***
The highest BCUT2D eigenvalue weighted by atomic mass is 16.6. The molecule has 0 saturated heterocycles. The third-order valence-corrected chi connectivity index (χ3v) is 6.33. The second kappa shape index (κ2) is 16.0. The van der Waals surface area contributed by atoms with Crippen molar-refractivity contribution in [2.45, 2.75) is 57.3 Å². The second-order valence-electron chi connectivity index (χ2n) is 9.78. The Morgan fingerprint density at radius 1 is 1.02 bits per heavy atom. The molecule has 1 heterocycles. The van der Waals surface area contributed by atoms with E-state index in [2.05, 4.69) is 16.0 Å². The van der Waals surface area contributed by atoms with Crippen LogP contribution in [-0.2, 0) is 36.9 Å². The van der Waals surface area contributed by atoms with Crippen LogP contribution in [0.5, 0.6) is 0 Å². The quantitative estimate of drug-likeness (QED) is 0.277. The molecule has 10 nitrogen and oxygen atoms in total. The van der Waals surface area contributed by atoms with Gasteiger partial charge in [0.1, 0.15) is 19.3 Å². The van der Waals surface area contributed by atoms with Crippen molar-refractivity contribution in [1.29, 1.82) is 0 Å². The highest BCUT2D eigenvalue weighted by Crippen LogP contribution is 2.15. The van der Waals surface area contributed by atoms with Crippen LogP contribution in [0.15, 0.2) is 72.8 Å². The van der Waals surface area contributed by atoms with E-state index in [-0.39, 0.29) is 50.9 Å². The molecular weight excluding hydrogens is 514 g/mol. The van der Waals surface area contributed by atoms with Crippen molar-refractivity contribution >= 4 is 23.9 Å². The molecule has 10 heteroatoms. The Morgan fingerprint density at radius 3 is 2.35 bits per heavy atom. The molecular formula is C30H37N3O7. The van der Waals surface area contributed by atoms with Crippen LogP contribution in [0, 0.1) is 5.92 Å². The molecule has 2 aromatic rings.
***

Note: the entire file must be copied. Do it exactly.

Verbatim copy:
The highest BCUT2D eigenvalue weighted by atomic mass is 16.6. The molecule has 0 saturated heterocycles. The third-order valence-corrected chi connectivity index (χ3v) is 6.33. The second kappa shape index (κ2) is 16.0. The van der Waals surface area contributed by atoms with Crippen molar-refractivity contribution in [2.45, 2.75) is 57.3 Å². The second-order valence-electron chi connectivity index (χ2n) is 9.78. The Morgan fingerprint density at radius 1 is 1.02 bits per heavy atom. The molecule has 1 heterocycles. The van der Waals surface area contributed by atoms with E-state index in [2.05, 4.69) is 16.0 Å². The van der Waals surface area contributed by atoms with Crippen LogP contribution in [-0.2, 0) is 36.9 Å². The van der Waals surface area contributed by atoms with Crippen LogP contribution in [0.5, 0.6) is 0 Å². The quantitative estimate of drug-likeness (QED) is 0.277. The molecule has 10 nitrogen and oxygen atoms in total. The van der Waals surface area contributed by atoms with Gasteiger partial charge in [0.1, 0.15) is 19.3 Å². The van der Waals surface area contributed by atoms with Crippen molar-refractivity contribution in [1.29, 1.82) is 0 Å². The highest BCUT2D eigenvalue weighted by Crippen LogP contribution is 2.15. The van der Waals surface area contributed by atoms with Crippen LogP contribution in [0.15, 0.2) is 72.8 Å². The van der Waals surface area contributed by atoms with E-state index in [-0.39, 0.29) is 50.9 Å². The molecular weight excluding hydrogens is 514 g/mol. The van der Waals surface area contributed by atoms with Crippen molar-refractivity contribution >= 4 is 23.9 Å². The molecule has 10 heteroatoms. The Morgan fingerprint density at radius 3 is 2.35 bits per heavy atom. The molecular formula is C30H37N3O7. The van der Waals surface area contributed by atoms with Crippen LogP contribution in [0, 0.1) is 5.92 Å². The molecule has 2 aromatic rings.